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  • The Mac Hardware Report: Not Another Mac Pro Rumor

    July 19th, 2006

    Talk about rising expectations. Not long ago, I was seriously suggesting that Apple might release its Mac Pro desktop early, simply because of the availability of the new Intel Xeon chips, which are ideal for a powerful workstation. If that doesn’t happen, the next moment of opportunity is Apple’s WWDC next month, even though Leopard will be the major talking point.

    At the same time, there are other sides of the story that probably rate equal coverage. You see, the people who buy these products are a conservative lot and they are not apt to rush madly into the stores to acquire a Mac Pro right out of the starting gate. They might prefer to wait for others to be the early adopters, in case there are defects of one sort another, particularly if there’s a major change in the form factor. In addition, if the software they require hasn’t appeared in Universal form, they might just wait on the sidelines.

    For video production people using Apple’s Final Cut Studio, which will run native on Intel processors, this won’t be a problem. Assuming QuarkXPress releases a final Universal version 7.0, the same is true, and there are certainly other applications for content creators that are ready to roll or already available.

    But Photoshop will not be among them, and would it make sense to shell out three grand or more for a computer that will run Adobe’s Creative Suite at half speed?

    This doesn’t mean Apple would want to delay its professional desktop, although there’s good reason to keep some Power Macs in the catalog for folks who aren’t ready to ditch the PowerPC, and perhaps even the Classic mode for legacy Mac OS 9 software.

    On the other hand, assuming a Mac Pro does appear as expected. How would you like to see it changed? No more of that cheese grater look, or does it even matter, so long as its powerful enough to get the job done?

    Besides, it’ll probably be placed below your desk, and you’ll only pay attention if you have to change connections.

    So it’s quite possible, as some rumor sites suggest, that the Mac Pro will look very much like today’s Power Mac G5. But wait a minute! Consider all that elaborate cooling gear, including the liquid system on the high-end models. Right now, only two hard drives fit inside, and there’s but a single optical device. Since the Intel chips supposedly run a whole lot cooler, you have to believe Apple will simplify the ventilation network and provide more room for extra drives, perhaps four as in the Power Mac G4. There also ought to be room for a second optical drive, just as you see even in lower priced PC minitowers.

    You see, a Mac Pro would have to be designed for usability more than having just another pretty face. There’s also the evidence of recent history, since Apple’s Intel-based line looks a lot like the PowerPC predecessors, and only the MacBook has gotten a somewhat updated form factor to accommodate the widescreen display.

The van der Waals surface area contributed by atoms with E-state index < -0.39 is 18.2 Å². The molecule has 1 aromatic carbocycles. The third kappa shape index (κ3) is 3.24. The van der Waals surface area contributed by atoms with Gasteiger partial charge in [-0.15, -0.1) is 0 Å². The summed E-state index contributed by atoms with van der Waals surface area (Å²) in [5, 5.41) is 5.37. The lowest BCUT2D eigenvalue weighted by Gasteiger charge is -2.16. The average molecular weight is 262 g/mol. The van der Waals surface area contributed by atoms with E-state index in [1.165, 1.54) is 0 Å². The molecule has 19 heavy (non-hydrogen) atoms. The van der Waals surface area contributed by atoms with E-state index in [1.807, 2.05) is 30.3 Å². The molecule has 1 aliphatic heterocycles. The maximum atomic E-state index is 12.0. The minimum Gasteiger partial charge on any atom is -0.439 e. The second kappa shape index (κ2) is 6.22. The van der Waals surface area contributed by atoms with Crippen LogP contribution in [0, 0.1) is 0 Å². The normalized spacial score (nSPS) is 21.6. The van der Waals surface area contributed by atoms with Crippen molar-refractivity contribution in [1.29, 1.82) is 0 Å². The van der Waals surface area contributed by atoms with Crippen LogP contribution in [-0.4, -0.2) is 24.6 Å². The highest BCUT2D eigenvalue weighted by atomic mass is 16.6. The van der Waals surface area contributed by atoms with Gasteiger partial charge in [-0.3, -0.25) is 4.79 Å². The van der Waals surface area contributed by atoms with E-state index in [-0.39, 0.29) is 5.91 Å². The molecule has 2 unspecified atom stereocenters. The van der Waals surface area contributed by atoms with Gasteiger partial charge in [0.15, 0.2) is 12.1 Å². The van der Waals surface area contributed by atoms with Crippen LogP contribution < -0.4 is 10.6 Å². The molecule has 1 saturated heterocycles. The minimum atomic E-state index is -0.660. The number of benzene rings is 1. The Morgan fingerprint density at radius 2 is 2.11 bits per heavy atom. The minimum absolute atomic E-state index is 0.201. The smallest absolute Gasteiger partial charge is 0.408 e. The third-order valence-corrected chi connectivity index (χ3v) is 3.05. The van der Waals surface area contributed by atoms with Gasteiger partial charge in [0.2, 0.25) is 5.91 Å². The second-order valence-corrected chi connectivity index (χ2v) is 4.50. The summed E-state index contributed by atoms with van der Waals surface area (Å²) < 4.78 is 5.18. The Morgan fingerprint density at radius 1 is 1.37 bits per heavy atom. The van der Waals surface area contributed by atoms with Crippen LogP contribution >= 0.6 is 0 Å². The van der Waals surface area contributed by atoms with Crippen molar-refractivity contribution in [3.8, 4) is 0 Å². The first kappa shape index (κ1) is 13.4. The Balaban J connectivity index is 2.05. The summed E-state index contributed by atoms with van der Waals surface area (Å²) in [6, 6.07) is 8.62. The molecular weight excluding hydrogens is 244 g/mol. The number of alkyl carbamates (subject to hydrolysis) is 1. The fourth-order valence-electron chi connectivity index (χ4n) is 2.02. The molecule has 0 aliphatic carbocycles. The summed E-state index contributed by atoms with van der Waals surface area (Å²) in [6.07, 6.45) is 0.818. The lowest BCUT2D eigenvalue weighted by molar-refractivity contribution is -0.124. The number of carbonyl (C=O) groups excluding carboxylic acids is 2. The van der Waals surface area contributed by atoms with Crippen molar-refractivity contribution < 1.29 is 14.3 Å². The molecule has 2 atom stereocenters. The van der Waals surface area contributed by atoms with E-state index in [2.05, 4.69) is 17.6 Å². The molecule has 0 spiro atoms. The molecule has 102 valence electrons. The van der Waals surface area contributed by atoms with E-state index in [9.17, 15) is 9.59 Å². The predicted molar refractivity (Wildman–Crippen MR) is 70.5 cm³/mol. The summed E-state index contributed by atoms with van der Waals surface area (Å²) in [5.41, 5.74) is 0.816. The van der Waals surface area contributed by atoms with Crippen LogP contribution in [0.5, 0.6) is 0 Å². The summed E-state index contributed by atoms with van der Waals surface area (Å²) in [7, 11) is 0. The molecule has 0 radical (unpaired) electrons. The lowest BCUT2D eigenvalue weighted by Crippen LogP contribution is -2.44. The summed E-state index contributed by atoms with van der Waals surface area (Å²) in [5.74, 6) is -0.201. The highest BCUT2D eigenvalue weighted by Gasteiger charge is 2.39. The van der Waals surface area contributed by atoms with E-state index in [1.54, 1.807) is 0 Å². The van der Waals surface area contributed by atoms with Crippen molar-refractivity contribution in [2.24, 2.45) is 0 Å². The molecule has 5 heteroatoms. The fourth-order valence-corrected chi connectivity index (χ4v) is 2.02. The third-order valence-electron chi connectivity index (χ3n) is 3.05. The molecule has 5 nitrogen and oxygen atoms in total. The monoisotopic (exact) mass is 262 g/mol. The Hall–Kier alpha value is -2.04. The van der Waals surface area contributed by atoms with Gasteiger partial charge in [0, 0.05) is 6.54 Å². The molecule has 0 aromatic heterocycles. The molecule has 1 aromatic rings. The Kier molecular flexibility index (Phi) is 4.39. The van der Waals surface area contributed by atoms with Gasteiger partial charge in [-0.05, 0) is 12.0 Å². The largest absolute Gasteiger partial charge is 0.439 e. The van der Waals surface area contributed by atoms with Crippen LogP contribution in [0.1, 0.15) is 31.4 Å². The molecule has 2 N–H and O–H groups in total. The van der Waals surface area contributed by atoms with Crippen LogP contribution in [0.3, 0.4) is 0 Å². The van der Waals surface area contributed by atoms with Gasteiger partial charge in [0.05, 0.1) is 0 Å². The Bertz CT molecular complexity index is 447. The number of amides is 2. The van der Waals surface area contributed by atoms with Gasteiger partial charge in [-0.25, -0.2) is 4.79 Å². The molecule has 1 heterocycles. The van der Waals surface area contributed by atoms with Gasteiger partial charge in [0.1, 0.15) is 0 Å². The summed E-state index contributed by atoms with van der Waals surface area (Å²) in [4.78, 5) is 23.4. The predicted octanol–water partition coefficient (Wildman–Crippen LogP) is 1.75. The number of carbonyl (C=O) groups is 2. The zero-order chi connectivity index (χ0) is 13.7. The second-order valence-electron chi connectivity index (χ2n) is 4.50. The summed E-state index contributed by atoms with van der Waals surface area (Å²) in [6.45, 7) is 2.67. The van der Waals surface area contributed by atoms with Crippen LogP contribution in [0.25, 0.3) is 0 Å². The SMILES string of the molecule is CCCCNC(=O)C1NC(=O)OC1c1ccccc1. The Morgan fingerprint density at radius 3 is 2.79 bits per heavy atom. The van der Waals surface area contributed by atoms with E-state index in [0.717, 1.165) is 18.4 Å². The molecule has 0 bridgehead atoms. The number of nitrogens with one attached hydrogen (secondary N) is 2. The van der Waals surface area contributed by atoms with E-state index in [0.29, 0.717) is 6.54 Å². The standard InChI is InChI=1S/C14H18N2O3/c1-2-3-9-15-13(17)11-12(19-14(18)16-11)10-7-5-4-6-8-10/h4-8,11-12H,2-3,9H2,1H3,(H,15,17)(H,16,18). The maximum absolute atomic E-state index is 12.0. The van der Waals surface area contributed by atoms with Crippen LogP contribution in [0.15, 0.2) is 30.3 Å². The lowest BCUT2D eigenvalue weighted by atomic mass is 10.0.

There is also good reason to expect a rich selection of 3D graphic cards, some with superior gaming capability. You see, gamers are a major audience for professional-caliber desktops as well. Ask Alienware, now a subsidiary of Dell.

    But as I said, this is not a rumor, just a little-common sense that may end up being totally wrong when the real thing finally makes its debut.



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    5 Responses to “The Mac Hardware Report: Not Another Mac Pro Rumor”

    1. gopher says:

      The side of the tower is also an LCD screen itself! People are so apt to put towers on their desks, why not make it a space saver by making the panel that comes off for upgrades an LCD screen?

    2. Max says:

      Ok, LCD is kind of pushing it too hard, but its one of that crazy brainstorm ideas. I hope Apple can provide an Intel desktop wich will be perfect for everybody, like the G4 is until now for loads of designers and musicians as i am.

      As a rumor was created that the new desktop will be different. Young people wants it to be black, chrome or another mainstream Alienware color. the gaming market is huge, and now (with intel) its time to show Dell and others who can beat them. Believe me, Dell is afraid of Apple. Youngs want new stuff…new software…they want to be different..to show it to they´r friends.

      If Apple delivers the ultra-superfast high end design machine (wich we are expecting to), they´ll capt the attention of those 14-20´s full time gamers, who are always craving for more.

    3. David says:

      I’ve long believed that gaming was a major force in the Windows world, but a recent trip to the mall has made me question that. You see, I walked past a store devoted entirely to games and had difficulty finding any for the PC. The entire left side and back wall were devoted to X-Box and X-Box 360. PlayStation occupied most of the right side with a small selection of Nintendo titles. There was just one narrow set of shelves for PC games. Now this was just one chain of stores, but maybe the consoles have reached a point where most gamers are satisfied.

      I’m hoping the MacPro consists of 4 machines ranging from $1500 to $3500 for a Quad core 3 GHz monster.

    4. Andrew says:

      Games are a big deal, but the actual game stores focus on consoles. Gamers go to computer stores to buy PC games. Look at the selection at CompUSA or Fry’s if you want an idea how big the market is.

    5. woz says:

      Like Gene says; the 3D graphic card will make all the difference. Let’s hope Apple selects a top -of-the-line one for the next MacPro/G6…

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